This post may contain affiliate links. If you make a purchase through these links, I will earn a commission at no extra cost to you. Thanks for reading!
So – you have been through the process of dog adoption and you’ve brought your new rescue dog home. What should you expect?
Stress and the rescue dog.
Bringing a rescue dog home can be scary for you and your family. You may have never had a dog before. You don’t know each other yet. You may wonder whether you’ve done the right thing.
Don’t worry. Even experienced dog owners can feel like that – I certainly do. It’s not a bad thing because it means you’re taking your responsibility seriously.
But if you’re anxious about it, think how worried your new rescue dog will be. You can’t explain what’s going on. He (or she) has no idea what you’re like.
He may have been neglected or badly treated and wonder if he’s going to get more of the same. He may think this is yet another temporary home – so he’s wary about becoming too settled. And he’s in a strange environment – he doesn’t know the place, or the people.
Don’t make assumptions – we have had six rescue dogs and none of them have been any problem after the first couple of days. Some (including our current Italian Spinone rescue dog) will settle within hours. But you need to be aware of some of the issues you may come across when you finally bring your adopted dog home.
Symptoms of stress and how to deal with them.
* Panting: dogs pant to keep cool but it’s also a way of exhibiting stress. Don’t worry unless it carries on for more than a week, but mention it to your vet so he can check for other underlying causes. Ensure your dog always has a supply of clean, cold water, and a quiet place of his own to go when he’s feeling stressed.
* Whining: particularly common at night when the dog is left alone in his new bed, away from company. Remember your home is not familiar to your dog. He has been taken away from familiar surroundings, people and possibly other animals.
You should expect whining at night for several days. Some people like to go to their dog a couple of times in the first couple of nights so the dog knows you haven’t left the house – but that can become a habit hard to break.
* Following : again a common symptom of separation anxiety. Your dog may not want to let you out of his sight until he’s sure you’re not going to abandon him. Try not to let this drive you mad! – it will stop within a couple of weeks, as long as he’s feeling settled. Don’t reassure your dog with constant petting, but do reassure with kind words in a low, calm, quiet voice.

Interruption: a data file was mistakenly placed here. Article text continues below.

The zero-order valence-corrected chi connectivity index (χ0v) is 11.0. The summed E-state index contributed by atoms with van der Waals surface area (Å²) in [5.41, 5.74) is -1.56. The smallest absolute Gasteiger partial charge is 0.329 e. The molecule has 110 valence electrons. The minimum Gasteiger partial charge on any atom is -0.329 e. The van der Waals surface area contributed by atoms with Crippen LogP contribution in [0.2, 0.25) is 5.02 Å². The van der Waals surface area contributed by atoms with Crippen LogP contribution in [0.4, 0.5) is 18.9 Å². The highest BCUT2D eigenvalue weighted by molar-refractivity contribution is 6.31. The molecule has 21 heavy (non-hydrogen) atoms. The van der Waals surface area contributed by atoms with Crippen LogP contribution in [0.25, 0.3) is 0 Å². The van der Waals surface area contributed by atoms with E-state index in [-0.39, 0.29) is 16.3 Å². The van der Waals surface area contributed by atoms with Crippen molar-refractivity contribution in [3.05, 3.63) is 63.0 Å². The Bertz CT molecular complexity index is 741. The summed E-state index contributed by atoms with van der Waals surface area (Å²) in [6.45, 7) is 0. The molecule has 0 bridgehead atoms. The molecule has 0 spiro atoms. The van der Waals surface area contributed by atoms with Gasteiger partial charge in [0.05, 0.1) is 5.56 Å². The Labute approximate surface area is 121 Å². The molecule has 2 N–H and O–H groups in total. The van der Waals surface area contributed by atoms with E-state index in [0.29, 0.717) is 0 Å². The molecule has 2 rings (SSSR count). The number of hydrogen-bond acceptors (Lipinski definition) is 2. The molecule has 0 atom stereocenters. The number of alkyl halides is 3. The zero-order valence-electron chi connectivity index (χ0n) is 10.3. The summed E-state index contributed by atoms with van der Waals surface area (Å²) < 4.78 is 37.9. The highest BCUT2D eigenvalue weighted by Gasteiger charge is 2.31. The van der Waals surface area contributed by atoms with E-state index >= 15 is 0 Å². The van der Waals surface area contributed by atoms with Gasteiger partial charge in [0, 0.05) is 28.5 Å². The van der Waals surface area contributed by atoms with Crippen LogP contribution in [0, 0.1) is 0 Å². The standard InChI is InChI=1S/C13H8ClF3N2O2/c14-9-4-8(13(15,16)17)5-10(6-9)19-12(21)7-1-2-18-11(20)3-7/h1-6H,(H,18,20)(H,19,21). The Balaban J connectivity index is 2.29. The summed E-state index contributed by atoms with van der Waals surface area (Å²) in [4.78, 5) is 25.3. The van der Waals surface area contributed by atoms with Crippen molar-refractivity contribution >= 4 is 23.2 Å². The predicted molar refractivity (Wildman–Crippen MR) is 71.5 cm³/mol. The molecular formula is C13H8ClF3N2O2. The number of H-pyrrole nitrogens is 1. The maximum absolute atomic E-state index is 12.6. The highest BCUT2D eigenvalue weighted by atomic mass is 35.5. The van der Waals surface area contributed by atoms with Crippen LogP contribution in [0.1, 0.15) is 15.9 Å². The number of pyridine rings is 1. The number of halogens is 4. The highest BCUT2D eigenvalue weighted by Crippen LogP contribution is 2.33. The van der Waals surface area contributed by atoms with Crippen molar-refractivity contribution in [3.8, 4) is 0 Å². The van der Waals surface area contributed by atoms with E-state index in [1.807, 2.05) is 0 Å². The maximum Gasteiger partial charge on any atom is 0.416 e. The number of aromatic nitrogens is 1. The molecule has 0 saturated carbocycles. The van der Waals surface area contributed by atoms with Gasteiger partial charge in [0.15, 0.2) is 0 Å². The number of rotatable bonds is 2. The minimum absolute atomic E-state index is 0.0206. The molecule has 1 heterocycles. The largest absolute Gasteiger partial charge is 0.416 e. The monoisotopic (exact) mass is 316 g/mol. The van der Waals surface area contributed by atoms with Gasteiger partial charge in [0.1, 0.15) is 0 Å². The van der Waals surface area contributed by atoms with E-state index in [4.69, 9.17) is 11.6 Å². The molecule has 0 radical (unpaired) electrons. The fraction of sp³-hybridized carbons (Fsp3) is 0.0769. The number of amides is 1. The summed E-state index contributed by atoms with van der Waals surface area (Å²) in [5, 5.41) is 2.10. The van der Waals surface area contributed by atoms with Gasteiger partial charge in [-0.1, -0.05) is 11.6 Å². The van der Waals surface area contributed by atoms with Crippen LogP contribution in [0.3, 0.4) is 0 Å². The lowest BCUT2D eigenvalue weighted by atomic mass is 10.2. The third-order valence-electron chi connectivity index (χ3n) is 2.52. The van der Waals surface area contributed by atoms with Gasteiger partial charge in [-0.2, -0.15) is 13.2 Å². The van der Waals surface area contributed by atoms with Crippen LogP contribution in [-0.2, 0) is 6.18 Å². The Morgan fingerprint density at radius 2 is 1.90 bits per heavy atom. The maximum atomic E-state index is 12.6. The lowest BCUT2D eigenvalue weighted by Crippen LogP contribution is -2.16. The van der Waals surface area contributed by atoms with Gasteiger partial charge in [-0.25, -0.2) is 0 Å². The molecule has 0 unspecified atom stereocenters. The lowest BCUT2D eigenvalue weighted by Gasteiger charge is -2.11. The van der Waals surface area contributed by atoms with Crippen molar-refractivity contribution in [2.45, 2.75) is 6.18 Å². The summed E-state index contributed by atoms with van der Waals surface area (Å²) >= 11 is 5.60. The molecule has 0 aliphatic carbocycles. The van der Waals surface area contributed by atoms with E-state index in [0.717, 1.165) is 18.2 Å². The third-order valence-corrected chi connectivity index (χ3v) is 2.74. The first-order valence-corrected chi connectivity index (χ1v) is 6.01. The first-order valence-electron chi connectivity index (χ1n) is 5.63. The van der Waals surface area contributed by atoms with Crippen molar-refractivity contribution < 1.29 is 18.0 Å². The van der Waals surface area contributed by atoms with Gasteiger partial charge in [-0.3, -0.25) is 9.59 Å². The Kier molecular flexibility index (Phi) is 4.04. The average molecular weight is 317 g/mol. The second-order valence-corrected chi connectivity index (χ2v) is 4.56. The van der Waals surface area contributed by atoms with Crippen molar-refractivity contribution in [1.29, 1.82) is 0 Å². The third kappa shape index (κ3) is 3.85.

* Dirtying: anxious dogs will often soil in the house. Make sure you let your new dog know where he should be going to the toilet, and for the first several days make sure you let him into that place several times each hour.
* Fear of noise: Loud or sudden noises can be a problem for some rescue dogs. Both our greyhounds have been terrified of the washing machine – because in racing kennels they have never come across one! Your dog will eventually become used to the noises of everyday life, but if you have children try to ensure they don’t indulge in high-pitched screaming near the dog.
* Fear of people: remember that your dog may have been badly treated at some point and need to develop trust. Dogs have long memories, and that may cause your rescue dog to be very wary of you for a while. One rescue dog in our family spent the first six months hiding behind the settee! Gentle, calm reassurance will eventually settle him down.
* Attempts to run away: you dog might try to get back to his original home. Don’t take it personally – keep him on a lead until you’re confident he will come back to you when called. Keep some treats in your pocket when walking (my Spinone loves cheese!) and give your dog one when allowing him off the lead and at intervals during your walk.
* Depression: this is more common in dogs than you may think. Remember that the dog’s previous owners may not have wanted to give him away. One of our dog’s previous owners just couldn’t have her when she moved into a nursing home. Both owner and dog will miss each other. Reassurance, attention, and coat-brushing are all antidotes to depression. Let your new dog know you love him!
This sounds like a potential nightmare. Is it worth it?
Don’t let this put you off adopting a dog. Good rescue centres will know the kinds of difficulties you may have with an individual dog and will be able to give you advice as to how to handle it.
Taking on any animal is a big responsibility. Taking on a rescue dog can have particular problems. There must be allowances made, and time given for both the dog and your family to adjust. Taking on a rescue dog means taking on his or her past and dealing with it.
But if you do your homework before you adopt, be honest during the process, and persevere once you have your dog at home, you will forge a bond with your new pet which will give you and your family many years of pleasure.